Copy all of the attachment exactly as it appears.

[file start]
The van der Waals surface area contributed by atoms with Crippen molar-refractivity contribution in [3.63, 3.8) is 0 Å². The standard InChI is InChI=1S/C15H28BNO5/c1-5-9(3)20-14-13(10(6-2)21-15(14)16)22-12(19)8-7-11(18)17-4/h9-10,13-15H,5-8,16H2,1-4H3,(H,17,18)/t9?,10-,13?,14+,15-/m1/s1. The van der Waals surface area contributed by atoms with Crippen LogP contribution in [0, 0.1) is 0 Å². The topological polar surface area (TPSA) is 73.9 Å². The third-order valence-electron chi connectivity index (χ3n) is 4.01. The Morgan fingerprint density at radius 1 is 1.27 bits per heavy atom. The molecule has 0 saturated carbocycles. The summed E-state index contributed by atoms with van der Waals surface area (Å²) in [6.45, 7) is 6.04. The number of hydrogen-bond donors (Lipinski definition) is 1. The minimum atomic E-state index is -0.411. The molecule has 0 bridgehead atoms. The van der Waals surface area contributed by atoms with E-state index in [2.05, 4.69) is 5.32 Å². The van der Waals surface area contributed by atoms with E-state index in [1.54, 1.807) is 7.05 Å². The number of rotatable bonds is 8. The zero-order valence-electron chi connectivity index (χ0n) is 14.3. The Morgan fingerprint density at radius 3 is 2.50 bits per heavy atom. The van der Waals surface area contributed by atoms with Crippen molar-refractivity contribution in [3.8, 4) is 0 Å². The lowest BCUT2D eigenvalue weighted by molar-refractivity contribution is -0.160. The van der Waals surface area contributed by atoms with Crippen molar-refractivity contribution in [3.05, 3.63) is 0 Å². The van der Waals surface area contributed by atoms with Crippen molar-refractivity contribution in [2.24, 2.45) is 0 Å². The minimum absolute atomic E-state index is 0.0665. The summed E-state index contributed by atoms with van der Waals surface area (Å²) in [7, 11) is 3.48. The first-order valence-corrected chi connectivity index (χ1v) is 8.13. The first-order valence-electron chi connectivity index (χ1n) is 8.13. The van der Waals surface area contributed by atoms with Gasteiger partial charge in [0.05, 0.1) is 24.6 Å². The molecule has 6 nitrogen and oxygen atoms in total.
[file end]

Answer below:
The van der Waals surface area contributed by atoms with Crippen molar-refractivity contribution in [3.63, 3.8) is 0 Å². The standard InChI is InChI=1S/C15H28BNO5/c1-5-9(3)20-14-13(10(6-2)21-15(14)16)22-12(19)8-7-11(18)17-4/h9-10,13-15H,5-8,16H2,1-4H3,(H,17,18)/t9?,10-,13?,14+,15-/m1/s1. The van der Waals surface area contributed by atoms with Crippen LogP contribution in [0, 0.1) is 0 Å². The topological polar surface area (TPSA) is 73.9 Å². The third-order valence-electron chi connectivity index (χ3n) is 4.01. The Morgan fingerprint density at radius 1 is 1.27 bits per heavy atom. The molecule has 0 saturated carbocycles. The summed E-state index contributed by atoms with van der Waals surface area (Å²) in [6.45, 7) is 6.04. The number of hydrogen-bond donors (Lipinski definition) is 1. The minimum atomic E-state index is -0.411. The molecule has 0 bridgehead atoms. The van der Waals surface area contributed by atoms with E-state index in [2.05, 4.69) is 5.32 Å². The van der Waals surface area contributed by atoms with E-state index in [1.54, 1.807) is 7.05 Å². The number of rotatable bonds is 8. The zero-order valence-electron chi connectivity index (χ0n) is 14.3. The Morgan fingerprint density at radius 3 is 2.50 bits per heavy atom. The van der Waals surface area contributed by atoms with Crippen molar-refractivity contribution in [3.8, 4) is 0 Å². The lowest BCUT2D eigenvalue weighted by molar-refractivity contribution is -0.160. The van der Waals surface area contributed by atoms with Crippen molar-refractivity contribution in [3.05, 3.63) is 0 Å². The van der Waals surface area contributed by atoms with Crippen molar-refractivity contribution in [2.24, 2.45) is 0 Å². The minimum absolute atomic E-state index is 0.0665. The summed E-state index contributed by atoms with van der Waals surface area (Å²) in [7, 11) is 3.48. The first-order valence-corrected chi connectivity index (χ1v) is 8.13. The first-order valence-electron chi connectivity index (χ1n) is 8.13. The van der Waals surface area contributed by atoms with Gasteiger partial charge in [0.05, 0.1) is 24.6 Å². The molecule has 6 nitrogen and oxygen atoms in total.